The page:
I recently received your open letter, and I must say that I have benefitted greatly from it. No surprise, since you’ve written many other things which have similarly helped my thinking, and (you’ll like this) formed me into a more thoughtful practitioner of contemporary worship.
Since you wrote a letter, and not a diatribe or rant, I hope you won’t mind a response. One difficulty from an ‘open letter’ must be this: no one feels qualified to answer. But after a third person sent me the link, I began to take it (in the best sense) personally. For whatever else anything is, as Meg Ryan said in You’ve Got Mail, it ought to begin by being personal.
This post summarizes your letter with its basic two-point argument, and then respond to your points briefly and in my own order. I take the essence of your letter to mean:
Point One: The musical goal of a local, gathered church is participatory singing;
Point Two: Overpowering stage volume reduces (and sometimes eliminates) congregational participation;
Conclusion: Loud volumes (and other thoughtlessly borrowed secular concert stagecraft forms), have no place in our worship services.
I reply, “sort of,” “sometimes,” and “kinda.”
To point two, I would answer with a hearty “sometimes.” Your concern is fair, and has been sounded by thinkers in the contemporary church movement, though perhaps not [irony] loudly enough [/irony] to be heeded. Bob Kauflin’s gem, WorshipMatters, says “the sound of the musicians shouldn’t dominate or overpower the congregation. . . . They are the real worship team.” I consider regular doses of sensory overload a ‘steroid’ which enables consumer Christians to feel strong in their faith. When regularly consumed, this ultimately masks the weakness of their faith.
To your point one, I offer a weak “sort of.” I wonder, as did other readers, if your concerns conflate ‘singing’ with ‘worship.’ (“If we, the congregation, can’t hear ourselves, it’s not worship.”) We would all agree that deaf, mute, and quadriplegic believers in Christ worship Him. This points us to the truth that worship is primarily an inward event of faith that externally manifests itself among various believers in various ways. Our church services should allow latitude for those external manifestations.
Calvin wrote that Christ “did not will in outward discipline and ceremonies to prescribe in detail what we ought to do” since “he did not deem one form suitable for all ages.” This allows local churches “to change and abrogate traditional practices and to establish new ones” so that their practices may “be variously accommodated to the customs of each nation and age” (4.10.30). Would Calvin grant that ‘loud music’ is a custom of our nation and age that churches could accommodate? Could, in some congregations, occasional stunned “aural vertigo” (neatly coined, btw) be a suitably worshipful response to the loud proclamation of God’s greatness? Or is it an immediate defeater of worship?
Further, I wonder if ‘participation’ is the chief end of Christian gatherings. You rightly warn ministers like me against the dangers of creating individualized, emotionally driven “God-experiences” for consumer Christians. Here [hear] Here [hear]!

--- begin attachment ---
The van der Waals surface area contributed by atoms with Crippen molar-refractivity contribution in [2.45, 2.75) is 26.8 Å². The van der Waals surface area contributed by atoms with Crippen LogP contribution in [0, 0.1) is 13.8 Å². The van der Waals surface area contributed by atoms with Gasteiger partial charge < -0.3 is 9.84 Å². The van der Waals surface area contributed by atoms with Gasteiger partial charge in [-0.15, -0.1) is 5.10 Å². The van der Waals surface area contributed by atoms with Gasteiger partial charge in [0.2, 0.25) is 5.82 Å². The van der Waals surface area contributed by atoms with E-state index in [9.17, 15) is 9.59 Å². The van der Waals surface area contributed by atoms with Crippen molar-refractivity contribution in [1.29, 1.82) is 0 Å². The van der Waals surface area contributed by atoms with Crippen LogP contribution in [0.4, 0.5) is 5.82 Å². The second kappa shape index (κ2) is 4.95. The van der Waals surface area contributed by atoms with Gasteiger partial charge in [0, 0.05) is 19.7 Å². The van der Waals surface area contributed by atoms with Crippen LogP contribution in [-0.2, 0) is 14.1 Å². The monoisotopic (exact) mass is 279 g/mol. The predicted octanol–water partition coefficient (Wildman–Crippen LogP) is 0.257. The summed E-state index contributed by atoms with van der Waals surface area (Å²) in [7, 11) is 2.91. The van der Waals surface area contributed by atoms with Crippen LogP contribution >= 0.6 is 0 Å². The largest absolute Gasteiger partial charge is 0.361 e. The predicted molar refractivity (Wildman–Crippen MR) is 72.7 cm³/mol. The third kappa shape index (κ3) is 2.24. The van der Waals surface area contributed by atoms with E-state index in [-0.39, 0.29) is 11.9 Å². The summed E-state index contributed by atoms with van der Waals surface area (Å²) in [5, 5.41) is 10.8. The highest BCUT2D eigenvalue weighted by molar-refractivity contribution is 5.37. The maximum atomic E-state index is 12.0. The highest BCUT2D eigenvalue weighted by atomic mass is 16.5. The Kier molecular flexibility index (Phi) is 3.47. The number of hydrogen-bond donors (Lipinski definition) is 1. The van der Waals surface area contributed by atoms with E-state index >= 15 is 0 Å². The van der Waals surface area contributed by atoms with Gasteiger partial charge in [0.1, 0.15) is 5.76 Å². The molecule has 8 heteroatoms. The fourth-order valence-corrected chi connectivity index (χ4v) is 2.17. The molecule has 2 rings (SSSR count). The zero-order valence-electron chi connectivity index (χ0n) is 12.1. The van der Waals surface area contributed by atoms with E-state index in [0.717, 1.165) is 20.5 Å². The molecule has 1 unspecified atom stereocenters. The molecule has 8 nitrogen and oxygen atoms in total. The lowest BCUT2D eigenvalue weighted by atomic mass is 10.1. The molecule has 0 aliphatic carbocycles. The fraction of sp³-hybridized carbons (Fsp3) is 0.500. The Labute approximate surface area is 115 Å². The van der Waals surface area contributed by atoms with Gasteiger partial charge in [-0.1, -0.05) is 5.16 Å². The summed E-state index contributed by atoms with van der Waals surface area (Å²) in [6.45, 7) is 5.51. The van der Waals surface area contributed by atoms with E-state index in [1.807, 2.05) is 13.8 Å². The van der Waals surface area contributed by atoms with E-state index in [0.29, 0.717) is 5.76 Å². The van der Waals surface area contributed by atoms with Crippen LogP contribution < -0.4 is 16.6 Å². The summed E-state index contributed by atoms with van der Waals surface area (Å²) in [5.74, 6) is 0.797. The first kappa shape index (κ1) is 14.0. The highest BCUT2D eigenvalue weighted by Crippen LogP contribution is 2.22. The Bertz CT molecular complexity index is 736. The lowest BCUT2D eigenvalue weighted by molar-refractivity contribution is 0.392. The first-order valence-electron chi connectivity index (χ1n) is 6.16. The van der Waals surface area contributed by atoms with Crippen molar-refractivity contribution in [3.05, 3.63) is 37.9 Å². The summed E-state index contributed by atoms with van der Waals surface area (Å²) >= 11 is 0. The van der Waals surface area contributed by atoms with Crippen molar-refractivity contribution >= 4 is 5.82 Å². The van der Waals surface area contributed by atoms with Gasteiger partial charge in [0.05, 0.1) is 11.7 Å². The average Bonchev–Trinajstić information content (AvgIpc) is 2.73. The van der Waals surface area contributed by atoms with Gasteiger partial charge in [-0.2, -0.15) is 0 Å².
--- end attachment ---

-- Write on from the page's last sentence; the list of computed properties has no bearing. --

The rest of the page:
But I might nuance your point differently. Of course, individualism is a common culprit, but Heidelberg reminds us that faith must be personalized (“not only to others, but to me also”). Is there room for Heidelberg’s warning in your concerns?
Because it is offered in Spirit and truth, Christian worship transcends location and renders cultus obsolete. So, Christian worship is like breathing—believers do it all the time. To paraphrase Vaughn Roberts, Saying you are going to church to worship is like saying you are going to bed to breathe. However, going to bed without breathing—that’s a nap from which you’ll never awake. My point is that worship of God is essential to a believer’s life, while mutual edification is particular to our gathering together.
As to your conclusion, I offer a “kinda.” My perspective may seem backward. While you warn church musicians against poor-man’s presenting of a concert, I view secular concerts as fallen man’s aping of the transcendent. Sensory overload may not promote learning, but a worship service serves a primarily doxological, rather than pedagogical, purpose.
Practically, I propose the following.
- All churches using contemporary music should own and use a decibel meter. This is a sure way to progressively move volume discussions from subjective preferences to objective intentionality.
- The [music and media ministries – ED.] should, under the direction and approval of its elders, create a volume policy. My suggestion would be to nuance that policy to usually create space for the congregation’s singing to be well heard, but also allow for moments of exuberant celebration.
Christ’s bride is celebrating her risen Lord. I say, “Let’s all turn it up.”
Since the point of your blog post was to champion thoughtful reflection over uncritical practice, I hope this post makes you successful. I’d welcome a response, but you are probably challenging a whole new subset of church practitioners to thoughtful reflection. I can’t wait to read it.
Best wishes, Matthew Westerholm.